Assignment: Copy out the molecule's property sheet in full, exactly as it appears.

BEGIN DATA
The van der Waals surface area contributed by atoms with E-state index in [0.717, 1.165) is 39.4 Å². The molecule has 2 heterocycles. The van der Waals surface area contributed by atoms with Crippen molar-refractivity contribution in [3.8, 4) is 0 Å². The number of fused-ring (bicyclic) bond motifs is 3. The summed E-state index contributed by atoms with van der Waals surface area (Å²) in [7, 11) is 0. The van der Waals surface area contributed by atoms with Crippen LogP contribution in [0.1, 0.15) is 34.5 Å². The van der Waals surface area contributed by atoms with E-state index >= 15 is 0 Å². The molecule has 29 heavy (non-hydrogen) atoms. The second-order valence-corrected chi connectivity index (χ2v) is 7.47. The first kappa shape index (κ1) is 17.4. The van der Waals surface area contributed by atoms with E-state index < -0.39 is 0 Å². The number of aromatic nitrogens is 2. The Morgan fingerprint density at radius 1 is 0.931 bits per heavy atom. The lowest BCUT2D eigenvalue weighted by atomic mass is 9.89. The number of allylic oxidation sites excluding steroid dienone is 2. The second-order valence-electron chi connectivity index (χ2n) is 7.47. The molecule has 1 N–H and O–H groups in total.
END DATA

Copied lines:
The van der Waals surface area contributed by atoms with E-state index in [0.717, 1.165) is 39.4 Å². The molecule has 2 heterocycles. The van der Waals surface area contributed by atoms with Crippen molar-refractivity contribution in [3.8, 4) is 0 Å². The number of fused-ring (bicyclic) bond motifs is 3. The summed E-state index contributed by atoms with van der Waals surface area (Å²) in [7, 11) is 0. The van der Waals surface area contributed by atoms with Crippen LogP contribution in [0.1, 0.15) is 34.5 Å². The van der Waals surface area contributed by atoms with E-state index >= 15 is 0 Å². The molecule has 29 heavy (non-hydrogen) atoms. The second-order valence-corrected chi connectivity index (χ2v) is 7.47. The first kappa shape index (κ1) is 17.4. The van der Waals surface area contributed by atoms with E-state index < -0.39 is 0 Å². The number of aromatic nitrogens is 2. The Morgan fingerprint density at radius 1 is 0.931 bits per heavy atom. The lowest BCUT2D eigenvalue weighted by atomic mass is 9.89. The number of allylic oxidation sites excluding steroid dienone is 2. The second-order valence-electron chi connectivity index (χ2n) is 7.47. The molecule has 1 N–H and O–H groups in total.